Commissioner Mutch advised some of the comments made by Mr. Mamola were the type of issues that the changes in the Façade Ordinance were directly intended to address. He explained Mr. Mamola raised the issue of color and noted that the projects referred to by Commissioner Piccini were projects that Council had also expressed concern about. Commissioner Mutch stated the purpose of the new Façade Ordinance was to prevent these kinds of questionable projects (i.e., Best Buy) from slipping through the cracks. Commissioner Mutch recalled Mr. Mamola spoke pointedly about the color issue in that it may be more stringent, but on the other had they have seen what can happen if there is too much latitude given. Commissioner Mutch restated the issue raised by Mr. Mamola are exactly the issues the city wanted to address and he is not certain about how much more they really want to do with it.
Mayor McLallen asked whether they have reviewed a project following these criteria that has raised any issues. Commissioner Capello advised they have not.
Commissioner Piccini noted one of the examples that would not now comply with the standards of the Façade Ordinance is Panera Bread. She believes if the ordinance is too restrictive, it will be unproductive.
Councilman Kramer believes if they have an ordinance in place that offends no one, then perhaps it would not be accomplishing its intended purpose. Therefore, he believes just because someone has complained, it does not necessarily mean the ordinance is good or bad, but the complaint should just be taken into account.
In working with Mr. Necci from JCK and the committee on this ordinance, Mr. Wahl recalled they tried to address the issues they were already aware of and those issues that Council had the most concerns about. He recalled the issue of color came forward because the regulation of color was minimal . Consequently, Mr. Wahl reported they included some controls for color in the ordinance and that they would not have one individual responsible for making the decision. He added the applicant still has the option to seek a waiver. Further, Mr. Wahl restated these criteria provide a basis so they can make judgements without leaving the decision up to one individual. Mr. Wahl believes the ordinance could be reviewed once again, but he believes they did what Council asked them to do and asked that Council consider the philosophy about what they are trying to accomplish.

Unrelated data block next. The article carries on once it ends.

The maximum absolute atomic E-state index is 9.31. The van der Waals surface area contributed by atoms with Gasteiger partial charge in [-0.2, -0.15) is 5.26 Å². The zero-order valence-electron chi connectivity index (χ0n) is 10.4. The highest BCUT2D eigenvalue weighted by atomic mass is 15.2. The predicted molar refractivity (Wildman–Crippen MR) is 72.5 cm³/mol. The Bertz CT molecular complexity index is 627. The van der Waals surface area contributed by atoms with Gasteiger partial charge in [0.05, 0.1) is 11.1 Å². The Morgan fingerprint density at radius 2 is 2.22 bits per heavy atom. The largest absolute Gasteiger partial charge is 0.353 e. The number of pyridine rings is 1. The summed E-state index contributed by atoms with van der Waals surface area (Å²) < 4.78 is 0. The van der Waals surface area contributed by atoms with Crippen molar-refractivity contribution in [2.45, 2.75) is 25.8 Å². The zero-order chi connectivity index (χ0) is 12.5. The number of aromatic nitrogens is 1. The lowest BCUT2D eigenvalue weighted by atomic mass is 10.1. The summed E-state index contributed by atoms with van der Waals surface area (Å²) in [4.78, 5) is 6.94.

Councilwoman Lorenzo suggested that they forward at least part of the Façade Ordinance to Ordinance Review to address the matter that came before Council when questions were raised in terms of requiring façade treatments for an existing building.
Councilwoman Lorenzo added she believes it would be helpful for Council to review Mr. Mamola’s comments in writing (i.e. Mr. Mamola’s letter and/or Planning Commission minutes).
C. Residential Development Options
Mayor McLallen moved forward to the issue of residential development options and the question is why aren’t some of the residential options being used. Mayor McLallen added the Smart Growth group is organizing a national conference in May about this very issue. The Mayor asked how can both bodies make the final build out of Novi meet the dreams of those that originally put the city together while staying in compliance with current environmental practices.